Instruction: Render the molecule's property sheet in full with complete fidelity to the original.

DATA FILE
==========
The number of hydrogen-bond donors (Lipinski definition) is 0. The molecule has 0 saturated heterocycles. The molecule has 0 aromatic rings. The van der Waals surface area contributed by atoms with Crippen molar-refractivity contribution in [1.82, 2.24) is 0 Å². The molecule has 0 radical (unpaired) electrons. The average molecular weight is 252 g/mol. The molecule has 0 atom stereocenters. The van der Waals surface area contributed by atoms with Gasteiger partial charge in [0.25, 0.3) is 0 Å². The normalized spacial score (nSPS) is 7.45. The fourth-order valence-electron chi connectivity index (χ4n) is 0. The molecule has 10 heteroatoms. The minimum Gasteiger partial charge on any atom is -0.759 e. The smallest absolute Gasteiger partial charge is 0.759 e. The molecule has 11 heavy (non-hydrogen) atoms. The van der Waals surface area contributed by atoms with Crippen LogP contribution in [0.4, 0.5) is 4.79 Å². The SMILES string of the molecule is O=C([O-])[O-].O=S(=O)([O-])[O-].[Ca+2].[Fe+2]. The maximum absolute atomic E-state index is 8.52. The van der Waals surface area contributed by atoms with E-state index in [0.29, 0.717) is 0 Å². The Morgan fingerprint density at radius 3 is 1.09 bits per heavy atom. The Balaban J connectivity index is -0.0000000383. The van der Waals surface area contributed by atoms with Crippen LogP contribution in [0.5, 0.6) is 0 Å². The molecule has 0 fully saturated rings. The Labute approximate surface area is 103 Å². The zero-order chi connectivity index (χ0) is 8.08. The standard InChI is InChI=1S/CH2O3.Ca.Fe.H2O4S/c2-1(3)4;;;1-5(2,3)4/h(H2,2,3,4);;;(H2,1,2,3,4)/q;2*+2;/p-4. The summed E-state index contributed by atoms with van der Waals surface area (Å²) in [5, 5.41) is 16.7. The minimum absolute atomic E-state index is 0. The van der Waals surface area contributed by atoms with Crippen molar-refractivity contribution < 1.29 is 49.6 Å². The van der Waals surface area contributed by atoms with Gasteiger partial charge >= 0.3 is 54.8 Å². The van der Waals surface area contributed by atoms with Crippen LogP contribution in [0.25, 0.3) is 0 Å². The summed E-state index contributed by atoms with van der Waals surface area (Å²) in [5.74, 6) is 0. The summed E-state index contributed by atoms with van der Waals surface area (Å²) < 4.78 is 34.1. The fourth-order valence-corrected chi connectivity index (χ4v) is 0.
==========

The number of hydrogen-bond donors (Lipinski definition) is 0. The molecule has 0 saturated heterocycles. The molecule has 0 aromatic rings. The van der Waals surface area contributed by atoms with Crippen molar-refractivity contribution in [1.82, 2.24) is 0 Å². The molecule has 0 radical (unpaired) electrons. The average molecular weight is 252 g/mol. The molecule has 0 atom stereocenters. The van der Waals surface area contributed by atoms with Gasteiger partial charge in [0.25, 0.3) is 0 Å². The normalized spacial score (nSPS) is 7.45. The fourth-order valence-electron chi connectivity index (χ4n) is 0. The molecule has 10 heteroatoms. The minimum Gasteiger partial charge on any atom is -0.759 e. The smallest absolute Gasteiger partial charge is 0.759 e. The molecule has 11 heavy (non-hydrogen) atoms. The van der Waals surface area contributed by atoms with Crippen LogP contribution in [0.4, 0.5) is 4.79 Å². The SMILES string of the molecule is O=C([O-])[O-].O=S(=O)([O-])[O-].[Ca+2].[Fe+2]. The maximum absolute atomic E-state index is 8.52. The van der Waals surface area contributed by atoms with E-state index in [0.29, 0.717) is 0 Å². The Morgan fingerprint density at radius 3 is 1.09 bits per heavy atom. The Balaban J connectivity index is -0.0000000383. The van der Waals surface area contributed by atoms with Crippen LogP contribution in [0.5, 0.6) is 0 Å². The molecule has 0 fully saturated rings. The Labute approximate surface area is 103 Å². The zero-order chi connectivity index (χ0) is 8.08. The standard InChI is InChI=1S/CH2O3.Ca.Fe.H2O4S/c2-1(3)4;;;1-5(2,3)4/h(H2,2,3,4);;;(H2,1,2,3,4)/q;2*+2;/p-4. The summed E-state index contributed by atoms with van der Waals surface area (Å²) in [5, 5.41) is 16.7. The minimum absolute atomic E-state index is 0. The van der Waals surface area contributed by atoms with Crippen molar-refractivity contribution < 1.29 is 49.6 Å². The van der Waals surface area contributed by atoms with Gasteiger partial charge >= 0.3 is 54.8 Å². The van der Waals surface area contributed by atoms with Crippen LogP contribution in [0.25, 0.3) is 0 Å². The summed E-state index contributed by atoms with van der Waals surface area (Å²) in [5.74, 6) is 0. The summed E-state index contributed by atoms with van der Waals surface area (Å²) < 4.78 is 34.1. The fourth-order valence-corrected chi connectivity index (χ4v) is 0.